I am reading David Blankenhorn's book The Future of Marriage, a self bought Christmas present. It is a timely read in light of California's Proposition 8, that defines marriage as only between a man and a woman, constitutional challenge in federal court.
Articles are appearing in the media regarding this, including one by Edwin Meese, President Reagan's former Attorney General, http://www.nytimes.com/2010/01/11/opinion/11meese.html and one by Terry Jeffrey, a conservation columnist http://townhall.com/columnists/TerryJeffrey/2010/01/13/do_three_people_have_a_right_to_marry_each_other. Both of these articles support the traditional definition of marriage that Proposition 8 upholds.
The Future of Marriage is a worth reading if you are interested in understanding what in the world all the fuss is about as to why we have to have statewide propositions or constitutional challenges on what marriage is. The fuss is whether we get to define marriage any way we want to, to whatever particular individual preference we have, or whether marriage is a standard greater than our individual preferences that affirms the historical basic organization of society, the family as a mother and a father for every child. As Mr. Blankenhorn eloquently, gently, and completely without gay bashing presents; marriage is between a man and a women because every society in the last five thousand years has figured out it is best for our children to have both a father and a mother. And because it is best for children it is best for that particular culture's ability to survive and thrive.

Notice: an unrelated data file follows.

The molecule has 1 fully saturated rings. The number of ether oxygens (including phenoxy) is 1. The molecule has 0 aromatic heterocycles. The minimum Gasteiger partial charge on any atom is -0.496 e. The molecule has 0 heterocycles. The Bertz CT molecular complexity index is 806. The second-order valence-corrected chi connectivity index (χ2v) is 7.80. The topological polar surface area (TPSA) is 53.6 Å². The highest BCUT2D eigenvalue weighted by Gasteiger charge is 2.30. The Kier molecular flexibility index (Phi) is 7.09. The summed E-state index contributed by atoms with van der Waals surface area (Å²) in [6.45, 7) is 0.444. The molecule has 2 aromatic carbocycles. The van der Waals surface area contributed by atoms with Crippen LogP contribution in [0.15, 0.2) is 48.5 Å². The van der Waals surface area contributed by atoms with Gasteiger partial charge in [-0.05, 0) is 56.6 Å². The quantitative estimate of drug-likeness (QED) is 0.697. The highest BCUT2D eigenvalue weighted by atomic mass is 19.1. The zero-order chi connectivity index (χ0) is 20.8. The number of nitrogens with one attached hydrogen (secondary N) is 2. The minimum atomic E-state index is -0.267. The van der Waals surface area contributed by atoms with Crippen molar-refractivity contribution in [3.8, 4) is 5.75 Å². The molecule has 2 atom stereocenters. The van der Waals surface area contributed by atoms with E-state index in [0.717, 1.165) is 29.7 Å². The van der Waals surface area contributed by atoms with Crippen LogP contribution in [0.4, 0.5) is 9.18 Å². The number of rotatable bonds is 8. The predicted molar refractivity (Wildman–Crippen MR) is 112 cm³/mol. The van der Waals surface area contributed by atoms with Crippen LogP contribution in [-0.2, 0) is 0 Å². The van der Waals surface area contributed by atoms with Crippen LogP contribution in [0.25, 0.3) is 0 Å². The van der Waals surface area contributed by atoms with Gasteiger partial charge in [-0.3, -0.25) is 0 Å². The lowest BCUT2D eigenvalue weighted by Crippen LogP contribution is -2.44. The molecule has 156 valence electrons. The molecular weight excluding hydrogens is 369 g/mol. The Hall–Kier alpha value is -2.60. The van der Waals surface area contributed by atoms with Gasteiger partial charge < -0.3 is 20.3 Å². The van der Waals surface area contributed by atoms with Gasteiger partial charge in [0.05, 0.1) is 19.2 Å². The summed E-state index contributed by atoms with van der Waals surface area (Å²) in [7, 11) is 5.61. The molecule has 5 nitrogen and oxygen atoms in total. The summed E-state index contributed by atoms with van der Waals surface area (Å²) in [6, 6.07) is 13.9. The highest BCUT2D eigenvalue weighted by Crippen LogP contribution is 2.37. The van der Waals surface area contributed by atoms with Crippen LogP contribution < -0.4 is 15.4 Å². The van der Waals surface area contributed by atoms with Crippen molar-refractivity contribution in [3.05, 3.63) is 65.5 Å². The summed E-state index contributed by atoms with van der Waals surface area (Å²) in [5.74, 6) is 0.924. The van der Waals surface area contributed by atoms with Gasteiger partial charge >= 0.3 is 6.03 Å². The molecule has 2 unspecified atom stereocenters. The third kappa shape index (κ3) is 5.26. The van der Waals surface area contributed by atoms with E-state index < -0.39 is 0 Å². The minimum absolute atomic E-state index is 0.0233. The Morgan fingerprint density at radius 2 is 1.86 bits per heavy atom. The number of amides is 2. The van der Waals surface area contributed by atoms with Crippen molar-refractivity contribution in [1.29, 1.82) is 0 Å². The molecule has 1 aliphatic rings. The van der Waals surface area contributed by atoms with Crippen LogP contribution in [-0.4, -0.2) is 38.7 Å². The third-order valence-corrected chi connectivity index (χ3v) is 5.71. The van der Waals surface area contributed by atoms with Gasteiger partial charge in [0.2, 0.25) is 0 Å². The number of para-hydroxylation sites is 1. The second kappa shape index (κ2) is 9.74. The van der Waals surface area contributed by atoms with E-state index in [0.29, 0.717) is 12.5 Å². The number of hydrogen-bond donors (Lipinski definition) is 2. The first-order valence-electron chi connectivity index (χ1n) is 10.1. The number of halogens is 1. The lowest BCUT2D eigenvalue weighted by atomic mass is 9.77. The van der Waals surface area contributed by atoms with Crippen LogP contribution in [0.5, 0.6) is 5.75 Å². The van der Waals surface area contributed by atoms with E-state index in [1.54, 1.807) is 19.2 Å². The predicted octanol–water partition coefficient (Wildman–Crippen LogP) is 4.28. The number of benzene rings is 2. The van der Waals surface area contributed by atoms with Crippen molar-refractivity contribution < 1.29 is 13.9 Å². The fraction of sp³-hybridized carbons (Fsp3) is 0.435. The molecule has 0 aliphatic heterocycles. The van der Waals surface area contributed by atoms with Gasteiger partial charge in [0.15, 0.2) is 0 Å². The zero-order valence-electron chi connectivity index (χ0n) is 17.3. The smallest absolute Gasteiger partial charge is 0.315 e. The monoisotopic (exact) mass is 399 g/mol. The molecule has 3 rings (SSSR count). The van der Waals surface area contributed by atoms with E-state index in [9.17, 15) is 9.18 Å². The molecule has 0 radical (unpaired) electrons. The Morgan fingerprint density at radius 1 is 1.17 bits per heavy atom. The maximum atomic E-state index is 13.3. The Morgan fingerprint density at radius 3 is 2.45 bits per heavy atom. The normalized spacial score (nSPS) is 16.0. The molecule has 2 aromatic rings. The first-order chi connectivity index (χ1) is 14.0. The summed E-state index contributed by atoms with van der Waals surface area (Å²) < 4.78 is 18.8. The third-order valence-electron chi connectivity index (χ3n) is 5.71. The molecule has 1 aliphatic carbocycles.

It is apparent, as Mr. Blankenhorn repeatedly points out, that those of us who are married have done plenty on our own to punch holes in providing children with both a father and a mother in the same home. We really don't need any more help hurting our children by being unable to live together and raise them together. Many heterosexuals live by the premise that my life is my own and I can define it anyway I want and if my partner, spouse, or whom ever I am with, can no longer agree on how to define it together, then we can just move on. It is all about me.
This is an age old battle between self will and a will or purpose that is greater than ourselves. The legal battle over Proposition 8, or the battle that homosexuals are waging for acceptance in society via marriage, or any other battle that pits individuals ability to define standards any way that suits them over and against an external standard that is there because it is the best bet for our "pursuit of (personal and individual) happiness", is really a struggle over what is good for us.
What is good for us is learning to live for someone and something greater and other than ourselves. The most destructive thing we can do to ourselves and to others is to live as if our life is our own. We must learn to balance the freedom of individual choice with what is good for us individually and as a society.